2015-03-13   facebook twitter rss

Small Decline in TB in 2014 Not Acceptable

The small decline in the number of new herds affected by bovine TB in 2014 is not good enough and reinforces the need to implement the government’s TB eradication strategy for England in full so the disease can be wiped out as quickly as possible, the NFU have said.

The statistics for 2014 revealed that the number of new TB herd incidents in Great Britain fell from 4,808 in 2013 to 4,713 last year.

Minette Batters

Minette Batters

Minette Batters, NFU Deputy President, said:
“No one can say today’s figures are good news because more than 4,700 herds that had been clear of bTB were affected by it last year. And although the number of cattle slaughtered because of the disease fell slightly in England it rose sharply in Wales.

“These figures are not good news for the thousands of farmers who are still dealing with the consequences of bTB on their farms every day. They are not good news for farmers in those parts of the country where bTB is still spreading. And they are certainly not good enough if we are serious in our aim to see bTB eradicated from England.

“This is simply not acceptable. Today’s figures reemphasise the need for the 25-year TB eradication strategy for England published by the current government last April to be implemented in full and as quickly as possible. It is the first comprehensive plan we’ve had to wipe out this disease and it’s vital that it is put into effect in full if we are going to stand a chance of winning the fight against this terrible disease.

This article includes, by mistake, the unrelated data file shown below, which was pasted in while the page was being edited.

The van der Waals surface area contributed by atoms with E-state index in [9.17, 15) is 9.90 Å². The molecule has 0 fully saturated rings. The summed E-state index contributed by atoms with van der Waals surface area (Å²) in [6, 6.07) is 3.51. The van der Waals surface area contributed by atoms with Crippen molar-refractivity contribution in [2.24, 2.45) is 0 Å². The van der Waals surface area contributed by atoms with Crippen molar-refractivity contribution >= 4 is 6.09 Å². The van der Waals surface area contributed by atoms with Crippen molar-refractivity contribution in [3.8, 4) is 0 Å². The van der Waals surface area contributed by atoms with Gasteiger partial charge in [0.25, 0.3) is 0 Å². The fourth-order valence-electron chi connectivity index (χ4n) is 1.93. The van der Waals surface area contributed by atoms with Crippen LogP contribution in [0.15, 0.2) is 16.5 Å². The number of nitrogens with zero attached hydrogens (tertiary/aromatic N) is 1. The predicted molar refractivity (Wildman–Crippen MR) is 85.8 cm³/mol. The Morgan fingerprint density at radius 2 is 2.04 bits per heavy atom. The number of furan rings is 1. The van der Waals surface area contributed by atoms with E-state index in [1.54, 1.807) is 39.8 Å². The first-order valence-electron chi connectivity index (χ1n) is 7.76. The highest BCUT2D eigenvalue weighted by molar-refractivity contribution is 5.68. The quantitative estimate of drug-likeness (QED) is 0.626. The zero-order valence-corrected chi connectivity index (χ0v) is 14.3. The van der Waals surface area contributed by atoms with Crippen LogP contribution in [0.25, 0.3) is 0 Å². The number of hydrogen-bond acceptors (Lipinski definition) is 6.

“There are many areas of England where bTB is rife and is having a massive impact on farming family businesses and where the roll out of badger culling would have beneficial effects. For the future health of the countryside we cannot afford to wait and we cannot allow bTB to be used for party political points scoring.

“We remain committed to the control and eradication of bovine TB using all available options - badger vaccination in the areas on the edge of disease spread to help stop the disease spreading further, the use of cattle vaccination when it’s available, and the use of appropriate cattle testing and movement controls that tackle disease while allowing farm businesses to continue to operate viably.

“But if we are ever going to control and eradicate bTB these options have to include controlling the disease in badgers in areas where it is rife. Only by doing this will we achieve what everyone wants – healthy badgers, healthy cattle and a TB free England.”


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